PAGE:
Two features that render the diagnosis of PNET difficult are its immunophenotypic profile, which often shows multidirectional differentiation along epithelial, neuroendocrine and/or mesenchymal lines and its occurrence in unusual sites, that is, sites other than bone or soft tissues.

The common acinar prostatic adenocarcinoma constitutes 95% of all malignant prostatic neoplasms. Numerous rare, morphological variants of prostatic carcinoma have been identified in the last two decades. These atypical prostate cancers account for less than 5% of all prostatic malignancies. These prostatic malignancies are listed in [Table 1]. [3]

Extraskeletal PNET mainly occurs in the paravertebral region, the chest wall and the lower extremities and less commonly in the pelvis, retroperitoneum, or the upper extremities. Exceptional sites of occurrence include several organs of the genitourinary system, such as kidney, ureter, bladder, testis and seminal vesicles, stomach, omentum as well as many other visceral sites (ovary, pancreas, uterus, parotid gland and lungs). [3],[4],[5],[6],[7],[8],[9],[10] Reported intracranial sites for PNET include cavernous sinuses, jugular foramen and duramater at the frontal base.

The diagnosis of PNET is mainly based on conventional histologic examination, but sometimes a confident categorization of the tumor may be difficult. The main differential diagnoses considered in our case, taking into account the age of the patient and the tumor site, were embryonal rhabdomyosarcoma, malignant lymphoma and desmoplastic small round cell tumor. Rhabdomyosarcoma is the most common sarcoma of the bladder and prostate gland, but only a few cases have been reported in patients older than 20 years. The tumor cells are usually small and stellate, with hyperchromatic nuclei often showing atypical mitoses and exhibiting a greater variability in size and shape than those of PNET. In our case, the morphologic findings and the negative immunostaining for desmin and myogenin ruled out this possibility. Malignant lymphoma was easily ruled out by negativity for CD45. Finally, a possible secondary involvement of the prostate gland by desmoplastic small round cell tumor was excluded by the lack of expression of cytokeratins and desmin.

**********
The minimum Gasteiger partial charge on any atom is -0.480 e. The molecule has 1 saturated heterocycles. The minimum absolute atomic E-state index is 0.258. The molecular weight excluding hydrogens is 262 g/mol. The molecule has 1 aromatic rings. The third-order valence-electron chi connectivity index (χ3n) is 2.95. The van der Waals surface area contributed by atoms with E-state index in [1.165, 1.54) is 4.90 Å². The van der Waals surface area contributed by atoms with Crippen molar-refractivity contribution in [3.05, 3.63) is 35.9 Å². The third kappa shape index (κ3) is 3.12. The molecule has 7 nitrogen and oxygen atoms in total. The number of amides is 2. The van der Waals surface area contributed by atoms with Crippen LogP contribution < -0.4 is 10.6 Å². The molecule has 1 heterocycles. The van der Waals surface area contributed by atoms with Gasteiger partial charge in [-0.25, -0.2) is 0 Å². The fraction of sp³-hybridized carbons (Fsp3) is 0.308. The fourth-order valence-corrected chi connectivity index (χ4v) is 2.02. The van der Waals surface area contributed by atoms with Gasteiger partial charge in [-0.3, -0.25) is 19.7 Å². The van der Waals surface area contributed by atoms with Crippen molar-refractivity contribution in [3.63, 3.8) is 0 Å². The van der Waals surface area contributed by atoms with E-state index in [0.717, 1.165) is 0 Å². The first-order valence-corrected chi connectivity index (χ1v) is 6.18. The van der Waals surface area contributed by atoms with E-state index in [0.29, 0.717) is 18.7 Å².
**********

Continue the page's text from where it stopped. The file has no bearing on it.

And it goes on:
CD99, a glycoprotein product of the MIC2 gene, is present on the cell surface of the vast majority of PNET cases (90%) and therefore represents a useful marker for the diagnosis of PNET, but it is not entirely specific. Indeed, CD99 positivity has been observed in lymphoblastic lymphoma (90%), rhabdomyosarcoma (20-25%), poorly differentiated sarcoma (75%) and approximately 50% of mesenchymal chondrosarcomas.

   References Top